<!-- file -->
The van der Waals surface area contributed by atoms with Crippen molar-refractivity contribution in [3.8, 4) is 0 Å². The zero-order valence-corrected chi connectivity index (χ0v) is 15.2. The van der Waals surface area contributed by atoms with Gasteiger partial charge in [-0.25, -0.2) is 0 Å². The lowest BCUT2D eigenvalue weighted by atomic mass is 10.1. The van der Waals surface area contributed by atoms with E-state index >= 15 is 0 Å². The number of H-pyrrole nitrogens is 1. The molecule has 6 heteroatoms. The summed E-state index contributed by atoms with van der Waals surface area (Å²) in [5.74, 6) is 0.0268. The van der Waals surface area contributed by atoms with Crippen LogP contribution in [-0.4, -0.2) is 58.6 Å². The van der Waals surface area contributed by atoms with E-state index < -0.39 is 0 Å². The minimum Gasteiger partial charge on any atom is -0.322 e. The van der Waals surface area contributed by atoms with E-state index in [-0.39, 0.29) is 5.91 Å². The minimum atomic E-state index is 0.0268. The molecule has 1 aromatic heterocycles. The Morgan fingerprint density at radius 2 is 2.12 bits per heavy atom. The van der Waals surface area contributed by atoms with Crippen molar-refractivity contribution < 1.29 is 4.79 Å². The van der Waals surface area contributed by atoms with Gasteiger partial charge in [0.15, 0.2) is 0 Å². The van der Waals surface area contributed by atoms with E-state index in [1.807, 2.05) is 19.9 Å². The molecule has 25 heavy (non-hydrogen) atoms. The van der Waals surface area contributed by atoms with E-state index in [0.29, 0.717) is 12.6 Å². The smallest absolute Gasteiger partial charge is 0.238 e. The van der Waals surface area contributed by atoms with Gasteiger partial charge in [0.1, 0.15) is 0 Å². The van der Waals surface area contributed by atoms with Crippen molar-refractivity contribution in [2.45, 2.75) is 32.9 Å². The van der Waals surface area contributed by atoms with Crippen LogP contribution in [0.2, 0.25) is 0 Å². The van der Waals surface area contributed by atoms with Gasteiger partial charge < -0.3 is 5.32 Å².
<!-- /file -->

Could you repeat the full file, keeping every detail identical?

The van der Waals surface area contributed by atoms with Crippen molar-refractivity contribution in [3.8, 4) is 0 Å². The zero-order valence-corrected chi connectivity index (χ0v) is 15.2. The van der Waals surface area contributed by atoms with Gasteiger partial charge in [-0.25, -0.2) is 0 Å². The lowest BCUT2D eigenvalue weighted by atomic mass is 10.1. The van der Waals surface area contributed by atoms with E-state index >= 15 is 0 Å². The number of H-pyrrole nitrogens is 1. The molecule has 6 heteroatoms. The summed E-state index contributed by atoms with van der Waals surface area (Å²) in [5.74, 6) is 0.0268. The van der Waals surface area contributed by atoms with Crippen LogP contribution in [-0.4, -0.2) is 58.6 Å². The van der Waals surface area contributed by atoms with E-state index < -0.39 is 0 Å². The minimum Gasteiger partial charge on any atom is -0.322 e. The van der Waals surface area contributed by atoms with E-state index in [-0.39, 0.29) is 5.91 Å². The minimum atomic E-state index is 0.0268. The molecule has 1 aromatic heterocycles. The Morgan fingerprint density at radius 2 is 2.12 bits per heavy atom. The van der Waals surface area contributed by atoms with Crippen molar-refractivity contribution < 1.29 is 4.79 Å². The van der Waals surface area contributed by atoms with Gasteiger partial charge in [0.15, 0.2) is 0 Å². The van der Waals surface area contributed by atoms with E-state index in [1.807, 2.05) is 19.9 Å². The molecule has 25 heavy (non-hydrogen) atoms. The van der Waals surface area contributed by atoms with E-state index in [0.29, 0.717) is 12.6 Å². The smallest absolute Gasteiger partial charge is 0.238 e. The van der Waals surface area contributed by atoms with Gasteiger partial charge in [0.1, 0.15) is 0 Å². The van der Waals surface area contributed by atoms with Crippen molar-refractivity contribution in [2.45, 2.75) is 32.9 Å². The van der Waals surface area contributed by atoms with Crippen LogP contribution in [0.2, 0.25) is 0 Å². The van der Waals surface area contributed by atoms with Gasteiger partial charge < -0.3 is 5.32 Å².